Wladimir Klitschko vs. Mariusz Wach: What Is Klitschko's Boxing Legacy?

Steve SilvermanFeatured Columnist IVDecember 23, 2016

HAMBURG, GERMANY - JULY 02:  Wladimir Klitschko of Ukraine attempts a left hook on David Haye of England during their heavy weight unification match at the Imtech Arena on July 2, 2011 in Hamburg, Germany.  (Photo by Scott Heavey/Getty Images)
Scott Heavey/Getty Images

Wladimir Klitschko is expected to step into the ring and dispose of Mariusz Wach with relative ease.

Klitschko and Wach are scheduled to fight in Germany Nov. 10.

Klitschko (58-3) is a dominating heavyweight champion who has reeled off 16 straight wins.

He has beaten the best fighters in his division and he has done so with increased confidence and skill just about every time he steps into the ring.

It wasn't always that way for Klitschko. As strong and talented as he was, his confidence was not always as high as it should have been. His late trainer, Emanuel Steward, deserves credit for helping to bring out the best in Klitschko.

In addition to the intangible factor of confidence, Klitschko has power in both of his fists and is an extremely hard puncher. He also knows how to move around the ring and command it.

With his size, strength and know-how, Klitschko is a historically underrated fighter who does not get the respect he deserves. While his name is not mentioned with the best heavyweights in history, perhaps he deserves that consideration.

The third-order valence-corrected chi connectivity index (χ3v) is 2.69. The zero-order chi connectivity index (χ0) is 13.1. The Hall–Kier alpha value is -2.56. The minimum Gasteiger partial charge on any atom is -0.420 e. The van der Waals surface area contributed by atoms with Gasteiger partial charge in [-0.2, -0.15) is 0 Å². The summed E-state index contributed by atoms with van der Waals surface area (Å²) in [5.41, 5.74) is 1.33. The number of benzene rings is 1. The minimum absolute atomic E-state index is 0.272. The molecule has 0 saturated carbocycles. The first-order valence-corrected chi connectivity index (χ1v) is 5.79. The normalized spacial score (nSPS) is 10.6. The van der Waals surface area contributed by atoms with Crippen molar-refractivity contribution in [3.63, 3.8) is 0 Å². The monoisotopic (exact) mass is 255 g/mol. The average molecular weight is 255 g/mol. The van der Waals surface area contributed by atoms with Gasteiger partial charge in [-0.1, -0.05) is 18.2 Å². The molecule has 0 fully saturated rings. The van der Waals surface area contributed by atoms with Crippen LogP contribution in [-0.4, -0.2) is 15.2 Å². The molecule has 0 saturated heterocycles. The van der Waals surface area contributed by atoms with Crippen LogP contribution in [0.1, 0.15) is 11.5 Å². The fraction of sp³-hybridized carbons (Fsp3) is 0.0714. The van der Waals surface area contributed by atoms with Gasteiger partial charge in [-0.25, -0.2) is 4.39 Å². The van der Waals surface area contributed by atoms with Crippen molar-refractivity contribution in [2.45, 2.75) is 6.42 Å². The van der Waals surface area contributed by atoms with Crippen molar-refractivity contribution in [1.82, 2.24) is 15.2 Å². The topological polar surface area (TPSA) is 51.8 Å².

As the years go by, that may change.

However, when he goes into the ring with Wach, he could be in for a difficult time.

Wach (27-0) has a quick and powerful right hand of his own. It has helped him overpower his most recent opponents. He has not fought the same kind of quality opponents that Klitschko has, but he does have confidence in his own ability.

Wach also has size going for him. Klitschko, 6'6", is generally used to being the bigger man when he steps in the ring. That will not be the case against the 6'7" Wach.

In the past, Klitschko had trouble with a big opponent like Tony Thompson, who was nearly as big as the champion. Wach is bigger and he moves better than Thompson.

Wach has knocked out fighters like Kevin McBride, Jason Gavern and Tye Fields. Those are respectable journeymen, but they don't compare with fighters like Thompson, Chris Byrd, Lamon Brewster and David Haye. Klitschko has beaten all of them.

Wach may be confident in his own ability, but he knows that Klitschko has fought a much higher caliber of opponents.

However, Klitschko will not have Steward in his corner. If Wach happens to get in a couple of hard punches early and self-doubt creeps into Klitschko's mind, the fight could turn out to be much tougher than expected. Klitschko won't be able to turn to Steward in his corner for advice or to rebuild his confidence.

If Klitschko comes into the bout with a sound mindset and fights up to his skill level, he will not lose this fight.

He comes into the bout with the reputation of a talented, hard-working and historically underrated champion. He will not lose that status as long as he leaves the ring with his title intact.